Tag: Protein Function

Image of yeast cells epxressing alpha-synuclein

Researchers reverse Parkinson's symptoms in animal models

June 22, 2006

They repaired a key biological pathway, restoring normal neurological function.

Mad-cow protein aids creation of brain cells

February 13, 2006

The protein ultimately responsible for mad cow disease might be necessary for healthy brain function.

Mad-cow culprit maintains stem cells

January 30, 2006

The same protein that causes neurodegenerative conditions such as bovine spongiform encephalopathy (mad cow disease) is also important for helping certain adult stem cells maintain themselves.

Novel mechanism for blood disease may lead to new drugs

December 20, 2005

Researchers have discovered an unusual mechanism underlying myeloproliferative disease.

Within the folds, outside the box

October 26, 2005

Feverishly hot climates. Dizzying alcohol and sugar binges. Heavy metals. Toxic drugs. Genetic mutations. Over the years, yeast, fruit flies, mustard plants and mice have struggled through their own versions of an extreme reality TV show in the laboratory of Whitehead Member Susan Lindquist.

Pathogenic fungi reveal new mechanism for evolution

September 29, 2005

Researchers in the laboratory of Whitehead Member Susan Lindquist have identified a key mechanism that enables pathogenic fungi to evolve drug-resistant capabilities with such distressing rapidity.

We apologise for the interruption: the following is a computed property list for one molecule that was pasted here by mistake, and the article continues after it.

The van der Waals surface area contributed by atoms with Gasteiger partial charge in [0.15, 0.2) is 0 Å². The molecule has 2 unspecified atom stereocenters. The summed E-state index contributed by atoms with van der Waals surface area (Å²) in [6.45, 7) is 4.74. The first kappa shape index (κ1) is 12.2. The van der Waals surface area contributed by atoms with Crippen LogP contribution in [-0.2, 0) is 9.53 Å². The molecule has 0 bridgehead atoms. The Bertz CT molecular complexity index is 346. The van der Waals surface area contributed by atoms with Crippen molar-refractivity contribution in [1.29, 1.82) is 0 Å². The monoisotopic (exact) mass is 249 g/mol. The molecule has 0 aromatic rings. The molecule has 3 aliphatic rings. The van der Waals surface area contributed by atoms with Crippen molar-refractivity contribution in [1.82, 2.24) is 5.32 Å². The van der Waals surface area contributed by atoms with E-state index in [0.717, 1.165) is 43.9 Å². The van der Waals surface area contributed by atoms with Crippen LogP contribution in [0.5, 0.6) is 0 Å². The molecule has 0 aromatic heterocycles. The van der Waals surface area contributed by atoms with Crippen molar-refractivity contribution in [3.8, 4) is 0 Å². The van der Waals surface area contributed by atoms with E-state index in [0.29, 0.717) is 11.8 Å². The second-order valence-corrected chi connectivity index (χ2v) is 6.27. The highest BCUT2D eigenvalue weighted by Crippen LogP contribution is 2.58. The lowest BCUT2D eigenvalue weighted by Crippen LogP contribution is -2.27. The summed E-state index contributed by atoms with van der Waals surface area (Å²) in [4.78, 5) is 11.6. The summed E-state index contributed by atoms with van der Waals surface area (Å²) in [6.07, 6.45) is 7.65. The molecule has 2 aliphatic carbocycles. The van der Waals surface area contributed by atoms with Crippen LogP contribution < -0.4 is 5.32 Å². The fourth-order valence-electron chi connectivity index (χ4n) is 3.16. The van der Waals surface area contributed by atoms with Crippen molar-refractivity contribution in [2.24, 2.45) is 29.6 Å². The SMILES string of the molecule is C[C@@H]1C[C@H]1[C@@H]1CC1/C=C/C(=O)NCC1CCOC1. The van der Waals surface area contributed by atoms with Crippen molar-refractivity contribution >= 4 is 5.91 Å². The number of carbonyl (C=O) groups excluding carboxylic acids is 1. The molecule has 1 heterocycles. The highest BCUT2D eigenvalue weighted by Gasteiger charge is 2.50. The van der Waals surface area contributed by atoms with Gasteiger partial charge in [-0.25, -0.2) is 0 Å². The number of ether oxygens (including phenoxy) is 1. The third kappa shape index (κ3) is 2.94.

Image: Diagram of how insulin aids glucose absorption

Fat chance: the biology of obesity

June 22, 2005

Better understanding of fat-cell hormones will help us attack the twin epidemics of obesity and diabetes. Harvey Lodish, a Founding Whitehead Member and professor of biology at MIT, has pioneered this field.

Image: Diagrams of protein fibers

Unweaving amyloid fibers to solve prion puzzles

June 8, 2005

Amyloid fibers are best known as the plaque that gunks up neurons in people with neurodegenerative illnesses such as Alzheimer’s and Creutzfeldt-Jacob disease—the human analog of mad cow disease. But even though amyloids are common and implicated in a host of conditions, researchers haven’t been able to identify their precise molecular structures.

Image: Function of MEI-S332

When cells divide

April 27, 2005

Cells are dividing all the time, and that’s a good thing. If they didn’t, our tissue and organs couldn’t replenish themselves, and pretty soon we’d be done for. But when cell division goes wrong, it can have disastrous results, such as cancer and birth defects. Scientists in the lab of Whitehead Member Terry Orr-Weaver have uncovered one of the primary mechanisms governing cell division.

Researchers identify target for cancer drugs

February 14, 2005

For nearly a decade, scientists have been trying to fully understand a particular communication pathway inside of cells that contributes to many malignant brain and prostate cancers.

Faster drug screening

November 17, 2004

Finding molecules that can potentially be developed into therapies is a time-consuming, cumbersome process. Now, Whitehead scientists have developed a way to simplify the process so that a library of 5,000 molecular drug candidates can potentially be screened on a single slide.

Emerald City: How a jellyfish helped advance science

September 15, 2004

Salmon fishermen trolling along the waters off Puget Sound in Washington are often witness to an awesome sight when they haul in their catch: salmon captured in nets that glow brilliantly against the nighttime sky.

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